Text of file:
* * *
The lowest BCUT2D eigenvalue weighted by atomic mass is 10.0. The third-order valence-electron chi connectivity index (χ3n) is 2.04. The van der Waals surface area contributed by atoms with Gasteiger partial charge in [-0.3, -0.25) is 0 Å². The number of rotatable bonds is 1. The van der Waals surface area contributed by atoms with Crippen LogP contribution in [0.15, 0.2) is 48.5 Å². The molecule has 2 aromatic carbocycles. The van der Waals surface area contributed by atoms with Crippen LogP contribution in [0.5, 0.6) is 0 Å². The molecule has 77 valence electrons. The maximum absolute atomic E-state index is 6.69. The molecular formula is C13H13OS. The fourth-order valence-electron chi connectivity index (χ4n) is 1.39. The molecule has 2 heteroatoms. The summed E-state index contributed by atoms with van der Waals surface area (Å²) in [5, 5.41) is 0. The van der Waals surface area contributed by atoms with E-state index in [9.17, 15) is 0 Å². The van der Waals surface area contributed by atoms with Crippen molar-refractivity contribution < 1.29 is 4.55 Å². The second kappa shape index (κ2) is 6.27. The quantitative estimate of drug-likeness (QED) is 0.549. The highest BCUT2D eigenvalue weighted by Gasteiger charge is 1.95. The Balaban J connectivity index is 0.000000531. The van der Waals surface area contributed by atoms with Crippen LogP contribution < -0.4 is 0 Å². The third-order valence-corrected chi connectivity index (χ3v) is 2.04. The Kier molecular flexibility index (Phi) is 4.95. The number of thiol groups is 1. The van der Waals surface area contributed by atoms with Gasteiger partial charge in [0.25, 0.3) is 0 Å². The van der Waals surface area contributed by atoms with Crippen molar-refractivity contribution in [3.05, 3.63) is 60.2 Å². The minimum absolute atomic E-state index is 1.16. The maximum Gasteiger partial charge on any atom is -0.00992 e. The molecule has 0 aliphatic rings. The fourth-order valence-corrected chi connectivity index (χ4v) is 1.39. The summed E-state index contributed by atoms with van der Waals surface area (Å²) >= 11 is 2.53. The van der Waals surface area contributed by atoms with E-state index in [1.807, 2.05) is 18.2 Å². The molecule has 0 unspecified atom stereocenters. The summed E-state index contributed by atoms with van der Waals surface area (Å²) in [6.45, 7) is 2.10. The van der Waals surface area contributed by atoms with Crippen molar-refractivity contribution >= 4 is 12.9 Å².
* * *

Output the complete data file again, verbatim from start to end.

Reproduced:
The lowest BCUT2D eigenvalue weighted by atomic mass is 10.0. The third-order valence-electron chi connectivity index (χ3n) is 2.04. The van der Waals surface area contributed by atoms with Gasteiger partial charge in [-0.3, -0.25) is 0 Å². The number of rotatable bonds is 1. The van der Waals surface area contributed by atoms with Crippen LogP contribution in [0.15, 0.2) is 48.5 Å². The molecule has 2 aromatic carbocycles. The van der Waals surface area contributed by atoms with Crippen LogP contribution in [0.5, 0.6) is 0 Å². The molecule has 77 valence electrons. The maximum absolute atomic E-state index is 6.69. The molecular formula is C13H13OS. The fourth-order valence-electron chi connectivity index (χ4n) is 1.39. The molecule has 2 heteroatoms. The summed E-state index contributed by atoms with van der Waals surface area (Å²) in [5, 5.41) is 0. The van der Waals surface area contributed by atoms with E-state index in [9.17, 15) is 0 Å². The van der Waals surface area contributed by atoms with Crippen molar-refractivity contribution < 1.29 is 4.55 Å². The second kappa shape index (κ2) is 6.27. The quantitative estimate of drug-likeness (QED) is 0.549. The highest BCUT2D eigenvalue weighted by Gasteiger charge is 1.95. The Balaban J connectivity index is 0.000000531. The van der Waals surface area contributed by atoms with Crippen LogP contribution < -0.4 is 0 Å². The third-order valence-corrected chi connectivity index (χ3v) is 2.04. The Kier molecular flexibility index (Phi) is 4.95. The number of thiol groups is 1. The van der Waals surface area contributed by atoms with Gasteiger partial charge in [0.25, 0.3) is 0 Å². The van der Waals surface area contributed by atoms with Crippen molar-refractivity contribution in [3.05, 3.63) is 60.2 Å². The minimum absolute atomic E-state index is 1.16. The maximum Gasteiger partial charge on any atom is -0.00992 e. The molecule has 0 aliphatic rings. The fourth-order valence-corrected chi connectivity index (χ4v) is 1.39. The summed E-state index contributed by atoms with van der Waals surface area (Å²) >= 11 is 2.53. The van der Waals surface area contributed by atoms with E-state index in [1.807, 2.05) is 18.2 Å². The molecule has 0 unspecified atom stereocenters. The summed E-state index contributed by atoms with van der Waals surface area (Å²) in [6.45, 7) is 2.10. The van der Waals surface area contributed by atoms with Crippen molar-refractivity contribution >= 4 is 12.9 Å².